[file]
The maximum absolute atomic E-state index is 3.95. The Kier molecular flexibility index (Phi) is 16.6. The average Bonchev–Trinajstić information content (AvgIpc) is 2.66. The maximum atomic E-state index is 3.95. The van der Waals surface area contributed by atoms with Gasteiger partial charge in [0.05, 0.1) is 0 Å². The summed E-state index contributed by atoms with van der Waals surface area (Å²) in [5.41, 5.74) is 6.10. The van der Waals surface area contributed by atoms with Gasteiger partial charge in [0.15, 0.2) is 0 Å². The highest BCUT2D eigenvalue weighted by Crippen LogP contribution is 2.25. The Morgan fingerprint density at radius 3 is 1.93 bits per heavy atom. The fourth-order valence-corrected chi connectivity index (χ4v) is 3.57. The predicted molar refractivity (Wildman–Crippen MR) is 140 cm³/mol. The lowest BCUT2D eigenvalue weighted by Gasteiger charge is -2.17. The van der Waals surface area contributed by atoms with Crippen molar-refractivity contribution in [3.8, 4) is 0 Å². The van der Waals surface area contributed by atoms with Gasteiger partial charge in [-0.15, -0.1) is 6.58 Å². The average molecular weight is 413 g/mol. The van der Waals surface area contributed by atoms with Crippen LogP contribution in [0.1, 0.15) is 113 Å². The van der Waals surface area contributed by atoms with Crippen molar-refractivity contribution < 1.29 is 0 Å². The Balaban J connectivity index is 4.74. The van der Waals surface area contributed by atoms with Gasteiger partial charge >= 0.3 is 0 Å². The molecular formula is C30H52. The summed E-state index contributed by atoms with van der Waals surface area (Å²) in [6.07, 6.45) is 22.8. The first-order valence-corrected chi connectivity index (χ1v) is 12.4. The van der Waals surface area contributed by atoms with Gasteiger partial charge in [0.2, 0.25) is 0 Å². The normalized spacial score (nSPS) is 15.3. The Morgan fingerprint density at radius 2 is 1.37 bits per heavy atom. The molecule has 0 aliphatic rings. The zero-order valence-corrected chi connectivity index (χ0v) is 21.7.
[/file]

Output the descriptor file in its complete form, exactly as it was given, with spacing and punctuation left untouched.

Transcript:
The maximum absolute atomic E-state index is 3.95. The Kier molecular flexibility index (Phi) is 16.6. The average Bonchev–Trinajstić information content (AvgIpc) is 2.66. The maximum atomic E-state index is 3.95. The van der Waals surface area contributed by atoms with Gasteiger partial charge in [0.05, 0.1) is 0 Å². The summed E-state index contributed by atoms with van der Waals surface area (Å²) in [5.41, 5.74) is 6.10. The van der Waals surface area contributed by atoms with Gasteiger partial charge in [0.15, 0.2) is 0 Å². The highest BCUT2D eigenvalue weighted by Crippen LogP contribution is 2.25. The Morgan fingerprint density at radius 3 is 1.93 bits per heavy atom. The fourth-order valence-corrected chi connectivity index (χ4v) is 3.57. The predicted molar refractivity (Wildman–Crippen MR) is 140 cm³/mol. The lowest BCUT2D eigenvalue weighted by Gasteiger charge is -2.17. The van der Waals surface area contributed by atoms with Crippen molar-refractivity contribution in [3.8, 4) is 0 Å². The van der Waals surface area contributed by atoms with Gasteiger partial charge in [-0.15, -0.1) is 6.58 Å². The average molecular weight is 413 g/mol. The van der Waals surface area contributed by atoms with Crippen LogP contribution in [0.1, 0.15) is 113 Å². The van der Waals surface area contributed by atoms with Crippen molar-refractivity contribution < 1.29 is 0 Å². The Balaban J connectivity index is 4.74. The van der Waals surface area contributed by atoms with Gasteiger partial charge >= 0.3 is 0 Å². The molecular formula is C30H52. The summed E-state index contributed by atoms with van der Waals surface area (Å²) in [6.07, 6.45) is 22.8. The first-order valence-corrected chi connectivity index (χ1v) is 12.4. The van der Waals surface area contributed by atoms with Gasteiger partial charge in [0.2, 0.25) is 0 Å². The normalized spacial score (nSPS) is 15.3. The Morgan fingerprint density at radius 2 is 1.37 bits per heavy atom. The molecule has 0 aliphatic rings. The zero-order valence-corrected chi connectivity index (χ0v) is 21.7.